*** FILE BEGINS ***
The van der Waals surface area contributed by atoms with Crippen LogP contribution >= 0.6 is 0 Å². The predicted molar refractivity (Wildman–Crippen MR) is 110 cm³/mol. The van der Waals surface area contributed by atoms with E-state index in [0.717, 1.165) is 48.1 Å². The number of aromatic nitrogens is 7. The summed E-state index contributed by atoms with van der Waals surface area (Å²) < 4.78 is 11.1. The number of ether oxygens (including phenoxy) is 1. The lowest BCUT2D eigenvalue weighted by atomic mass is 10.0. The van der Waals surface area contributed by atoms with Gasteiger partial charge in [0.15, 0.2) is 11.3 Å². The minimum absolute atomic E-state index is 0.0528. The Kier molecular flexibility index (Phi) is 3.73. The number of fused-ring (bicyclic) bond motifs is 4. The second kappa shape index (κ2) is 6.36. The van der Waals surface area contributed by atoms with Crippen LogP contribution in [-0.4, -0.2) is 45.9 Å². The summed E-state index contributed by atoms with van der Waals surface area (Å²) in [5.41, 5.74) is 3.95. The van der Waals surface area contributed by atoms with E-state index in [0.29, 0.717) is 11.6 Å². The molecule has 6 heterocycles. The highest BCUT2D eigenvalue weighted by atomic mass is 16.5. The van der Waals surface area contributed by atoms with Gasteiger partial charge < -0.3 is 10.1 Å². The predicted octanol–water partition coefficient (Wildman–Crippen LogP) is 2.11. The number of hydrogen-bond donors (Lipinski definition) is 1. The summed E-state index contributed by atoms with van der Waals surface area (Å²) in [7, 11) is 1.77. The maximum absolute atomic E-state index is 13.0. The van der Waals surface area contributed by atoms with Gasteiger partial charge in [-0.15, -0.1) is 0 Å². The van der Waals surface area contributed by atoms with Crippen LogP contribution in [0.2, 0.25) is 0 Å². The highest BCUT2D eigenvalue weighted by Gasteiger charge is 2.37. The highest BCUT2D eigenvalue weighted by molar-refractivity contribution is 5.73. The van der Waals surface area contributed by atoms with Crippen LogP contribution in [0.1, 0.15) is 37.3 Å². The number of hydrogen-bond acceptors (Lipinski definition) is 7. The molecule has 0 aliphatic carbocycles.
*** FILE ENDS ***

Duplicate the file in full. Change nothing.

The van der Waals surface area contributed by atoms with Crippen LogP contribution >= 0.6 is 0 Å². The predicted molar refractivity (Wildman–Crippen MR) is 110 cm³/mol. The van der Waals surface area contributed by atoms with E-state index in [0.717, 1.165) is 48.1 Å². The number of aromatic nitrogens is 7. The summed E-state index contributed by atoms with van der Waals surface area (Å²) < 4.78 is 11.1. The number of ether oxygens (including phenoxy) is 1. The lowest BCUT2D eigenvalue weighted by atomic mass is 10.0. The van der Waals surface area contributed by atoms with Gasteiger partial charge in [0.15, 0.2) is 11.3 Å². The minimum absolute atomic E-state index is 0.0528. The Kier molecular flexibility index (Phi) is 3.73. The number of fused-ring (bicyclic) bond motifs is 4. The second kappa shape index (κ2) is 6.36. The van der Waals surface area contributed by atoms with Crippen LogP contribution in [-0.4, -0.2) is 45.9 Å². The summed E-state index contributed by atoms with van der Waals surface area (Å²) in [5.41, 5.74) is 3.95. The van der Waals surface area contributed by atoms with E-state index in [0.29, 0.717) is 11.6 Å². The molecule has 6 heterocycles. The highest BCUT2D eigenvalue weighted by atomic mass is 16.5. The van der Waals surface area contributed by atoms with Gasteiger partial charge < -0.3 is 10.1 Å². The predicted octanol–water partition coefficient (Wildman–Crippen LogP) is 2.11. The number of hydrogen-bond donors (Lipinski definition) is 1. The summed E-state index contributed by atoms with van der Waals surface area (Å²) in [7, 11) is 1.77. The maximum absolute atomic E-state index is 13.0. The van der Waals surface area contributed by atoms with Gasteiger partial charge in [-0.15, -0.1) is 0 Å². The van der Waals surface area contributed by atoms with Crippen LogP contribution in [0.2, 0.25) is 0 Å². The highest BCUT2D eigenvalue weighted by Gasteiger charge is 2.37. The highest BCUT2D eigenvalue weighted by molar-refractivity contribution is 5.73. The van der Waals surface area contributed by atoms with Crippen LogP contribution in [0.1, 0.15) is 37.3 Å². The number of hydrogen-bond acceptors (Lipinski definition) is 7. The molecule has 0 aliphatic carbocycles.